Columbia, MD Divorce Lawyers

Baltimore Crimianl Defense Lawyers

When agreeing to decide, many couples agree not to involve lawyers in an attempt to keep proceedings civil. In reality, attorneys can work to ensure respect and decorum during divorce proceedings.

If you and your spouse are estranged or want to prioritize maintaining a healthy relationship, you should both retain counsel. Divorce is a complicated legal process that requires the division of finances, property, assets, and custody. Attorneys can often get a better result for spouses seeking a divorce, even in cases where prenuptial agreements were already present in Columbia.

Call Rice, Murtha & Psoras at (410) 694-7291 to have our Columbia, MD divorce lawyers analyze your case for free.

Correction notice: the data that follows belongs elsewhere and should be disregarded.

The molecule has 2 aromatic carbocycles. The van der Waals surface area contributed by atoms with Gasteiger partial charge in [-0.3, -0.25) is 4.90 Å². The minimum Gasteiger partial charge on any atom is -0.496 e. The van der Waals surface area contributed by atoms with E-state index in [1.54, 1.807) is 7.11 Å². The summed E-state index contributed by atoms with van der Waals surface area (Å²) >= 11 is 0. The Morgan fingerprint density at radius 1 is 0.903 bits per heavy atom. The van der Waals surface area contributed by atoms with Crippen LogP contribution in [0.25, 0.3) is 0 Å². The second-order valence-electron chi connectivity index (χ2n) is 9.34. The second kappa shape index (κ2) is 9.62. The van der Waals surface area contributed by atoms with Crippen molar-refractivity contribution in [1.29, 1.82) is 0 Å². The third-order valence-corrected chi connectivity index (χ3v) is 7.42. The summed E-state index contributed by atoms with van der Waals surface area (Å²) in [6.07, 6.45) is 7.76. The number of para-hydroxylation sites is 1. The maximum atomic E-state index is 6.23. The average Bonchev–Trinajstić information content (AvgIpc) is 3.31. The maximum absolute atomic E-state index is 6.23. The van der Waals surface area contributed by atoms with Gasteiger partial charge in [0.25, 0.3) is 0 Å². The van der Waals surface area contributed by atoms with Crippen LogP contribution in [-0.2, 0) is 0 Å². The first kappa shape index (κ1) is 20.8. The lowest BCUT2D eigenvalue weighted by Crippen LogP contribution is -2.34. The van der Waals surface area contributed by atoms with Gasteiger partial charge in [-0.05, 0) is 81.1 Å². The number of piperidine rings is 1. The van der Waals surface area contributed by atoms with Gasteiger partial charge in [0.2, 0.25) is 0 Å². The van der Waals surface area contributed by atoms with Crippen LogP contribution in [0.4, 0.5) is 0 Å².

Reasons to Hire a Divorce Lawyer in Columbia, MD

Divorce is difficult enough without relationships worsening during proceedings. While many are hopeful that divorce proceedings will go smoothly and without any tension, that is rarely the case. Regardless, it is important for all parties to retain counsel so that their interests are properly represented. In all likelihood, your spouse will have an attorney of their own, even if you do not.

You and Your Spouse Are Estranged

Some married couples seeking divorce have better relationships with one another than others. If you and your spouse are estranged, meaning that there was an event or altercation that led to one of you filing for divorce, it is important that you seek assistance from our divorce lawyers. When tension or resentment is present, proceedings might be undermined or interrupted, issues that an attorney could anticipate and avoid. Especially if you and your spouse want to remain amicable after your divorce is finalized, involving attorneys is wise.

You and Your Spouse Share Children